Recent interest in horizontal and vertical development has brought attention to the proposition that most management development processes, and learning in general, has been based on the premise that if we equip people with knowledge, new skills, abilities and behaviours, then those will later translate into improved competency and performance.
This paradigm is a technical one where problems can be broken down, analysed and fixed so long as we have acquired the necessary technical knowledge to deal with them.
An analogy frequently used to describe horizontal development is the act of pouring water into a glass. As more knowledge, skills and competencies are acquired, the glass fills up.
When deficits are identified, the answer is to find new or better ones to put into the glass. People who constantly search for new tools and techniques are effectively on the same mission to fill their glass.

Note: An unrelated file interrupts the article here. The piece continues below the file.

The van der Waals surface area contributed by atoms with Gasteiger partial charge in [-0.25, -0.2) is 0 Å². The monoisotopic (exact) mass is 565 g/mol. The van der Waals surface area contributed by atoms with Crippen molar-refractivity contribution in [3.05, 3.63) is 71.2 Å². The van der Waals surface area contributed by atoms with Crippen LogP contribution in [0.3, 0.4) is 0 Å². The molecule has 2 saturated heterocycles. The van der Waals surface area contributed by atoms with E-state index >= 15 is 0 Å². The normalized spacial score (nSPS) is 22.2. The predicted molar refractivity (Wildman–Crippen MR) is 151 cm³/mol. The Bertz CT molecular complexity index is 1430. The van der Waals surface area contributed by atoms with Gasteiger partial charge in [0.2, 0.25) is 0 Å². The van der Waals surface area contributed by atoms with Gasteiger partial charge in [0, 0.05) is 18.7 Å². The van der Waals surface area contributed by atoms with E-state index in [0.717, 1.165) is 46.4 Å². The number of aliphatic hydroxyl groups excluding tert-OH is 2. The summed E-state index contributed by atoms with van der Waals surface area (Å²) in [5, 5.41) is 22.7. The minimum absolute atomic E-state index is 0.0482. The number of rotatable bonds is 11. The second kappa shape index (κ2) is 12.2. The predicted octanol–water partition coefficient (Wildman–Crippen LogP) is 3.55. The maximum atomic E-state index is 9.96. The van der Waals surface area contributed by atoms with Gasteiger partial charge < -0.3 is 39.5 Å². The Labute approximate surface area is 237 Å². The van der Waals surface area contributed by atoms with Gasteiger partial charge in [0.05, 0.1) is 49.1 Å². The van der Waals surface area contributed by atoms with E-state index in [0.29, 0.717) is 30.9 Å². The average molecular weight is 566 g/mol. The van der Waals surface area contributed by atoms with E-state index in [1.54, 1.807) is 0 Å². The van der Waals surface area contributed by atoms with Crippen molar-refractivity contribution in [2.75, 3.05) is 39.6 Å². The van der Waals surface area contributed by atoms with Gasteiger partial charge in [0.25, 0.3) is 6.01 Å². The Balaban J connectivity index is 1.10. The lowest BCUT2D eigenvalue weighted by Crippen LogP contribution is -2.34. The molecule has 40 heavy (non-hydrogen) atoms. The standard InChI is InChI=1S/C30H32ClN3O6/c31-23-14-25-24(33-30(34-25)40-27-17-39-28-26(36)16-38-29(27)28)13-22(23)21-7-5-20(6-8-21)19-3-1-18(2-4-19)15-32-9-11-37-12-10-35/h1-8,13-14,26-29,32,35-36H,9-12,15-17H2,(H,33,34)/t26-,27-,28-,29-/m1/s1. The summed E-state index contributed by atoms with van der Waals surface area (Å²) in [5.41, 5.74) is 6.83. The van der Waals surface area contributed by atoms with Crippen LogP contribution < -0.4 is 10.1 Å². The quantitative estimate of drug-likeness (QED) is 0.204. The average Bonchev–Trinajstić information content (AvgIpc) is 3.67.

From this perspective, excellence in management and leadership, or for that matter, any form of practice, is achieved by filling the glass with the best possible material available.
Given that most education systems and professional development programmes are based on the horizontal paradigm, it is hardly surprising that many people only understand learning and development from this mindset. It would be absurd to dismiss the importance of knowledge acquisition and proper training to perform proficiently.
Business managers need to understand profit and loss accounts, company procedures and good HR practice. Leaders need to understand how to turn around the financial performance of their organisations and enable them to flourish.
Core skills, informational content and technical expertise are all required in any professional discipline. Without it people would flounder or worse still, make disastrous mistakes. So, it goes without saying that horizontal learning is necessary. The real question is whether it’s always enough – especially in the leadership space.